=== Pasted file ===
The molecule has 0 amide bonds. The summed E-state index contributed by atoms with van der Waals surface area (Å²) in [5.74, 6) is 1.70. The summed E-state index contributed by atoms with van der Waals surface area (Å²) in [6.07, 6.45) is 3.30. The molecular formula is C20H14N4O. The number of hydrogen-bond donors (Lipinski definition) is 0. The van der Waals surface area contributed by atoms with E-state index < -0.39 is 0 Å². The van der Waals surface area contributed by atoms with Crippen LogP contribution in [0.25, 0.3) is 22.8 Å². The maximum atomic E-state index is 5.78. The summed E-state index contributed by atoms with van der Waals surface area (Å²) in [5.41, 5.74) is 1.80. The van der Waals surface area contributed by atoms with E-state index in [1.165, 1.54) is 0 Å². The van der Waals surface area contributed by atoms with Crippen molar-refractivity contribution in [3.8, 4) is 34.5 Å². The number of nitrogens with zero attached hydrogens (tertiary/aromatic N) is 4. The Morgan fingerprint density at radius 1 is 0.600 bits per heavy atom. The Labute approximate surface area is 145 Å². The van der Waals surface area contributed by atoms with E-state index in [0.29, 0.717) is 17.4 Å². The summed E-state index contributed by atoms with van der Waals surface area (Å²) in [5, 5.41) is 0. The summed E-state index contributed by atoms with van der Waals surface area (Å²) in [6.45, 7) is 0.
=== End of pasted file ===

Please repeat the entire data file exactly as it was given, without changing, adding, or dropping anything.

The molecule has 0 amide bonds. The summed E-state index contributed by atoms with van der Waals surface area (Å²) in [5.74, 6) is 1.70. The summed E-state index contributed by atoms with van der Waals surface area (Å²) in [6.07, 6.45) is 3.30. The molecular formula is C20H14N4O. The number of hydrogen-bond donors (Lipinski definition) is 0. The van der Waals surface area contributed by atoms with E-state index < -0.39 is 0 Å². The van der Waals surface area contributed by atoms with Crippen LogP contribution in [0.25, 0.3) is 22.8 Å². The maximum atomic E-state index is 5.78. The summed E-state index contributed by atoms with van der Waals surface area (Å²) in [5.41, 5.74) is 1.80. The van der Waals surface area contributed by atoms with E-state index in [1.165, 1.54) is 0 Å². The van der Waals surface area contributed by atoms with Crippen molar-refractivity contribution in [3.8, 4) is 34.5 Å². The number of nitrogens with zero attached hydrogens (tertiary/aromatic N) is 4. The Morgan fingerprint density at radius 1 is 0.600 bits per heavy atom. The Labute approximate surface area is 145 Å². The van der Waals surface area contributed by atoms with E-state index in [0.29, 0.717) is 17.4 Å². The summed E-state index contributed by atoms with van der Waals surface area (Å²) in [5, 5.41) is 0. The summed E-state index contributed by atoms with van der Waals surface area (Å²) in [6.45, 7) is 0.